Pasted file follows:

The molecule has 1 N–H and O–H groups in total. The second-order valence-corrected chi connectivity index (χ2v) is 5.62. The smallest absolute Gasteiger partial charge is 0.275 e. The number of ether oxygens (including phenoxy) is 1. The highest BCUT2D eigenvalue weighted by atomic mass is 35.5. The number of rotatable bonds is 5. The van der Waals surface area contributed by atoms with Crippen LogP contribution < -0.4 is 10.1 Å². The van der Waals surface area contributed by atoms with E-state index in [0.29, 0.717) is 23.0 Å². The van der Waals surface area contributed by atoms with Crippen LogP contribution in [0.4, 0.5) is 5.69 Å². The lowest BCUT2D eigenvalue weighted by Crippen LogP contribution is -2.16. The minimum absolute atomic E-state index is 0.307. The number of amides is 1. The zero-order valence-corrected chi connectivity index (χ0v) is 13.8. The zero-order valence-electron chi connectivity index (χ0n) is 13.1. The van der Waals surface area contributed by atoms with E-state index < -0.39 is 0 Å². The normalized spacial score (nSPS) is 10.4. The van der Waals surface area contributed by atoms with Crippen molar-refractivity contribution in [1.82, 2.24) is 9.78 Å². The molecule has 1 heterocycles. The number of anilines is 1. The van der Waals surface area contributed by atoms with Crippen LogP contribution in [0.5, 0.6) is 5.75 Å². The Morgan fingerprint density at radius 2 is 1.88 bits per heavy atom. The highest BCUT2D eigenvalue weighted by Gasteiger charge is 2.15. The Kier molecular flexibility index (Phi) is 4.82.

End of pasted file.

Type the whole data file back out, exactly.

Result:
The molecule has 1 N–H and O–H groups in total. The second-order valence-corrected chi connectivity index (χ2v) is 5.62. The smallest absolute Gasteiger partial charge is 0.275 e. The number of ether oxygens (including phenoxy) is 1. The highest BCUT2D eigenvalue weighted by atomic mass is 35.5. The number of rotatable bonds is 5. The van der Waals surface area contributed by atoms with Crippen LogP contribution < -0.4 is 10.1 Å². The van der Waals surface area contributed by atoms with E-state index in [0.29, 0.717) is 23.0 Å². The van der Waals surface area contributed by atoms with Crippen LogP contribution in [0.4, 0.5) is 5.69 Å². The lowest BCUT2D eigenvalue weighted by Crippen LogP contribution is -2.16. The minimum absolute atomic E-state index is 0.307. The number of amides is 1. The zero-order valence-corrected chi connectivity index (χ0v) is 13.8. The zero-order valence-electron chi connectivity index (χ0n) is 13.1. The van der Waals surface area contributed by atoms with E-state index < -0.39 is 0 Å². The normalized spacial score (nSPS) is 10.4. The van der Waals surface area contributed by atoms with Crippen molar-refractivity contribution in [1.82, 2.24) is 9.78 Å². The molecule has 1 heterocycles. The number of anilines is 1. The van der Waals surface area contributed by atoms with Crippen LogP contribution in [0.5, 0.6) is 5.75 Å². The Morgan fingerprint density at radius 2 is 1.88 bits per heavy atom. The highest BCUT2D eigenvalue weighted by Gasteiger charge is 2.15. The Kier molecular flexibility index (Phi) is 4.82.